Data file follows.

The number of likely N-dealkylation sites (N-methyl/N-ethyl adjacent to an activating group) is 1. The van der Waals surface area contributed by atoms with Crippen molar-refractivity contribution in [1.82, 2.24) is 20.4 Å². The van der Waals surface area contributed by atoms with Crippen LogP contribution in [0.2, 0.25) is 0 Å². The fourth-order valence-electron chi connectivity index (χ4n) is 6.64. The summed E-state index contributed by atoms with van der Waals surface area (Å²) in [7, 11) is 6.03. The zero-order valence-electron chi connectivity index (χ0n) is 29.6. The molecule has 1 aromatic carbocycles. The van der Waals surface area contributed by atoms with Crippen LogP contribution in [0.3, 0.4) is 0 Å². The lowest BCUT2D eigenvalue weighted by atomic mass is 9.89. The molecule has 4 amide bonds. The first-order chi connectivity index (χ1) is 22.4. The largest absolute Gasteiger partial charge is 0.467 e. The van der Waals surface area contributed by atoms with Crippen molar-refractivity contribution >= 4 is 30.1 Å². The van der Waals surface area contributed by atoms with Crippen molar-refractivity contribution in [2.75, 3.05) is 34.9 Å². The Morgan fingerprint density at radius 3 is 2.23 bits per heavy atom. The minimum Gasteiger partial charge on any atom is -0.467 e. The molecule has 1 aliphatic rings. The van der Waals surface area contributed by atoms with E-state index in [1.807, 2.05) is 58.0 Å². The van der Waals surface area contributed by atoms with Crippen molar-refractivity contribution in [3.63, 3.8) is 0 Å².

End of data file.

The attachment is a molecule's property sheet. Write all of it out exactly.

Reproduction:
The number of likely N-dealkylation sites (N-methyl/N-ethyl adjacent to an activating group) is 1. The van der Waals surface area contributed by atoms with Crippen molar-refractivity contribution in [1.82, 2.24) is 20.4 Å². The van der Waals surface area contributed by atoms with Crippen LogP contribution in [0.2, 0.25) is 0 Å². The fourth-order valence-electron chi connectivity index (χ4n) is 6.64. The summed E-state index contributed by atoms with van der Waals surface area (Å²) in [7, 11) is 6.03. The zero-order valence-electron chi connectivity index (χ0n) is 29.6. The molecule has 1 aromatic carbocycles. The van der Waals surface area contributed by atoms with Crippen LogP contribution in [0.3, 0.4) is 0 Å². The lowest BCUT2D eigenvalue weighted by atomic mass is 9.89. The molecule has 4 amide bonds. The first-order chi connectivity index (χ1) is 22.4. The largest absolute Gasteiger partial charge is 0.467 e. The van der Waals surface area contributed by atoms with Crippen molar-refractivity contribution >= 4 is 30.1 Å². The van der Waals surface area contributed by atoms with Crippen molar-refractivity contribution in [2.75, 3.05) is 34.9 Å². The Morgan fingerprint density at radius 3 is 2.23 bits per heavy atom. The minimum Gasteiger partial charge on any atom is -0.467 e. The molecule has 1 aliphatic rings. The van der Waals surface area contributed by atoms with E-state index in [1.807, 2.05) is 58.0 Å². The van der Waals surface area contributed by atoms with Crippen molar-refractivity contribution in [3.63, 3.8) is 0 Å².